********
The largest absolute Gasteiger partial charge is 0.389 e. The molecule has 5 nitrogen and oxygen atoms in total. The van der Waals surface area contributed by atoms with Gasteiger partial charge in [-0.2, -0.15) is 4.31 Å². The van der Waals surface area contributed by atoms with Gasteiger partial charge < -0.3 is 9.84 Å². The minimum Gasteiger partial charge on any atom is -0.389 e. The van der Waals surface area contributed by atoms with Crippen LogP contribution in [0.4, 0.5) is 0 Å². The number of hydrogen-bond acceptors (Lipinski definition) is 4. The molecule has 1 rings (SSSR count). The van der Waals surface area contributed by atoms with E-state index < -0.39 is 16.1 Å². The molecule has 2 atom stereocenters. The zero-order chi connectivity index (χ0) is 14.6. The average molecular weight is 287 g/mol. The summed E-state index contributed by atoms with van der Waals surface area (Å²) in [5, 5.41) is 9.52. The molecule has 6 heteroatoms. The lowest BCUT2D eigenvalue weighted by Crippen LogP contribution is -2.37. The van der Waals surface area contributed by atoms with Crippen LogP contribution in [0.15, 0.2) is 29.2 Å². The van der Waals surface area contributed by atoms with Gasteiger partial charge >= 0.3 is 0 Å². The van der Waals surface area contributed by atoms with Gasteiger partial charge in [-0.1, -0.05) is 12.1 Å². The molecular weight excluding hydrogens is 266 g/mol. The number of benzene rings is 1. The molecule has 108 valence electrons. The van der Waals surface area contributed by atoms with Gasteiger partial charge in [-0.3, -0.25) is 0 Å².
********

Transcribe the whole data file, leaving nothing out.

The largest absolute Gasteiger partial charge is 0.389 e. The molecule has 5 nitrogen and oxygen atoms in total. The van der Waals surface area contributed by atoms with Gasteiger partial charge in [-0.2, -0.15) is 4.31 Å². The van der Waals surface area contributed by atoms with Gasteiger partial charge < -0.3 is 9.84 Å². The minimum Gasteiger partial charge on any atom is -0.389 e. The van der Waals surface area contributed by atoms with Crippen LogP contribution in [0.4, 0.5) is 0 Å². The number of hydrogen-bond acceptors (Lipinski definition) is 4. The molecule has 1 rings (SSSR count). The van der Waals surface area contributed by atoms with E-state index < -0.39 is 16.1 Å². The molecule has 2 atom stereocenters. The zero-order chi connectivity index (χ0) is 14.6. The average molecular weight is 287 g/mol. The summed E-state index contributed by atoms with van der Waals surface area (Å²) in [5, 5.41) is 9.52. The molecule has 6 heteroatoms. The lowest BCUT2D eigenvalue weighted by Crippen LogP contribution is -2.37. The van der Waals surface area contributed by atoms with Crippen LogP contribution in [0.15, 0.2) is 29.2 Å². The van der Waals surface area contributed by atoms with Gasteiger partial charge >= 0.3 is 0 Å². The van der Waals surface area contributed by atoms with Gasteiger partial charge in [-0.1, -0.05) is 12.1 Å². The molecular weight excluding hydrogens is 266 g/mol. The number of benzene rings is 1. The molecule has 108 valence electrons. The van der Waals surface area contributed by atoms with Gasteiger partial charge in [-0.3, -0.25) is 0 Å².